An essay from the Place Issue When the locals are asked about the island’s history, they talk of pirates and Victorian-era seaside resorts, of fish, oaks, and oleander trees, and of storms and disappearing land. They never talk about surfers. by Kerry Rose Graning | Aug, 2020

An essay from the Place Issue There was a time when I would have given anything for this quiet space to reflect. As it is, I’m tired of thinking about God, and maybe the reason I can’t figure out how… by Jamie Quatro | Aug, 2020

A Points South essay from the Place Issue When I learned of El Refugio, I made a pledge to visit one day. Five years later, I made good on it. I thought of the stories inside of Stewart like a… by André Gallant | Aug, 2020

A poem from the Place Issue Symptoms include an inability / to admit to oneself, let alone some chimeric / Crip, or Capulet, our deepest fear is not / that we are inherently adversarial. Though, / perhaps, it should be. by Marcus Wicker | Aug, 2020

A featured short story from the Summer/Fall 2020 issue. We thought it was the hysterics, him saying over and over again that he couldn’t see, he couldn’t see. Momma was there and rocked over him and prayed the best she… by Halle Hill | Aug, 2020

 A Letter from the Editor, Place Issue. A tiresome stereotype about the American South is that this place is a monolith. Growing up in Arkansas, with the two sides of my family living in different regions of the state, I… by Eliza Borné | Jul, 2020

A feature essay from the Summer/Fall 2020 issue. Most people think of human trafficking as involving sex work, but trafficking occurs across a variety of industries, and migrants are as often coerced by threats of lawsuits and debt bondage as… by Rachel Mabe | Aug, 2020

An Omnivore essay from the Summer/Fall 2020 issue. Photographer Maury Gortemiller explores moments similar to this one in his series Do the Priest in Different Voices. I was startled to find my strange memories of this time reflected within his… by Jason Bruner | Aug, 2020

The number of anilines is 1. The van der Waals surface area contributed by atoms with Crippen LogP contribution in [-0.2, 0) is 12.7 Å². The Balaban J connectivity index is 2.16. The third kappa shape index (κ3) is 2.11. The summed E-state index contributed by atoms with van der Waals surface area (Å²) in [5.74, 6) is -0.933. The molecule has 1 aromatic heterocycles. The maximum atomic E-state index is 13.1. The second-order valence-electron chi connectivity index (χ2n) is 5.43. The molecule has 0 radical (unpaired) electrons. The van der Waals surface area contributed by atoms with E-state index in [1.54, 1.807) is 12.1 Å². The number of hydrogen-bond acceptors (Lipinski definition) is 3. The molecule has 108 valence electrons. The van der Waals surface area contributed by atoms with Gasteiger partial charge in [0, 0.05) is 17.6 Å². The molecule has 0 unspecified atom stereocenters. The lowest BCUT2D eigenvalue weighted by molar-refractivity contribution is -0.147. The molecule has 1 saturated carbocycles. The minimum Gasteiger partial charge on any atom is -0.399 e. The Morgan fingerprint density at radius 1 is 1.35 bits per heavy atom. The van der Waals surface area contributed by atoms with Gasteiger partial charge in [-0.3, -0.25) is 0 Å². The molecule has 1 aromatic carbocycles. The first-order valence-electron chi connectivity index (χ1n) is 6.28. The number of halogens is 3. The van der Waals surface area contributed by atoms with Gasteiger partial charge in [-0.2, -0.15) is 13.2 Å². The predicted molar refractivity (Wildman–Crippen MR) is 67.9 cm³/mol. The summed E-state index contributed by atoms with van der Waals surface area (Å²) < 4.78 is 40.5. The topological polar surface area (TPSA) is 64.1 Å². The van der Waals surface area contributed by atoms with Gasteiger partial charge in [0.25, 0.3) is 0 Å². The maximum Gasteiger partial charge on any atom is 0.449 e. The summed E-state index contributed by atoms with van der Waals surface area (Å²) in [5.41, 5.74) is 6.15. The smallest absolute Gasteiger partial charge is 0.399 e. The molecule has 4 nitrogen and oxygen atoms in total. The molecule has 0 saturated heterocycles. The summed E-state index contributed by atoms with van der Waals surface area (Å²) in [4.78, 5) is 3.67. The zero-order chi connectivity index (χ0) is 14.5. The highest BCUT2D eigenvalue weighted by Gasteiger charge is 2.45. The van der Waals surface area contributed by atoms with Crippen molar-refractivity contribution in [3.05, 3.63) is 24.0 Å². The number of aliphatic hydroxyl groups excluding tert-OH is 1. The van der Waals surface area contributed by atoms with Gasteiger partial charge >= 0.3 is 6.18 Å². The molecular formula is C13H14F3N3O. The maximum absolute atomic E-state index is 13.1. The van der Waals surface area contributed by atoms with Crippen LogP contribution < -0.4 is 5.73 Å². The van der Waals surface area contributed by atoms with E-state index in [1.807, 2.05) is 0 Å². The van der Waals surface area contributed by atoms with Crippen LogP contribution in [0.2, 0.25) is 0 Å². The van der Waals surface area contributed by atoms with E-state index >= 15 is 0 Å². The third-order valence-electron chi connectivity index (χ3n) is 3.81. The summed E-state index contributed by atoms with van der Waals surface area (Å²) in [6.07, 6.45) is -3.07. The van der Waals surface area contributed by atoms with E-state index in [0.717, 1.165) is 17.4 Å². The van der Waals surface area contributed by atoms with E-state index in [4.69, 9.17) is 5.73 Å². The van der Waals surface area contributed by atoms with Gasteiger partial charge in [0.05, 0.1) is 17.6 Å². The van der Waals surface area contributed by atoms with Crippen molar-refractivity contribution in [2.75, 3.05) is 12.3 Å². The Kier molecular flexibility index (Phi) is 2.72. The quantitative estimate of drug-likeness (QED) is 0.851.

November 19, 2019

A Points South essay from the South Carolina Music Issue.

Let me take you back to a time before algorithmic music recommendations (If you like this, you’ll definitely like this), to a time when you never rode in a friend’s car without flipping through their fat, floppy binders of CDs, heavy as an X-ray blanket in your lap, to see what they were digging. Let me take you back, in other words, to the mid-nineties.

November 19, 2019

A Points South essay from the South Carolina Music Issue.

A problem solver, Jones would ultimately get his drums from his mother’s record collection, as her Charles Wright and Isaac Hayes albums began migrating into his room. “There wasn’t enough money for records,” he recalled. “Or I couldn’t find them. So I’d record songs on the radio off the reel-to-reel, and take the reel-to-reel to the party.” There’s a photograph of Jones deejaying the Charleston YMCA wearing pleated baggies and a fade, with a Michelob parked in front of his Akai séance machine.

November 19, 2019

A Points South essay from the South Carolina Music Issue.

Lillie’s sound is not readily identifiable as black or white but seems a merger of the two as she effortlessly blends country and blues in a haunting song about family loss. Noticeably absent is the Gullah Geechee accent, and she finds little use for vibrato. Instead, a pure, unadorned, angelic quality characterizes her soprano. Such simplicity proves effective in conveying Lillie’s innermost thoughts—her pain.

November 19, 2019

Notes on the songs from our 21st Southern Music Issue Sampler featuring South Carolina.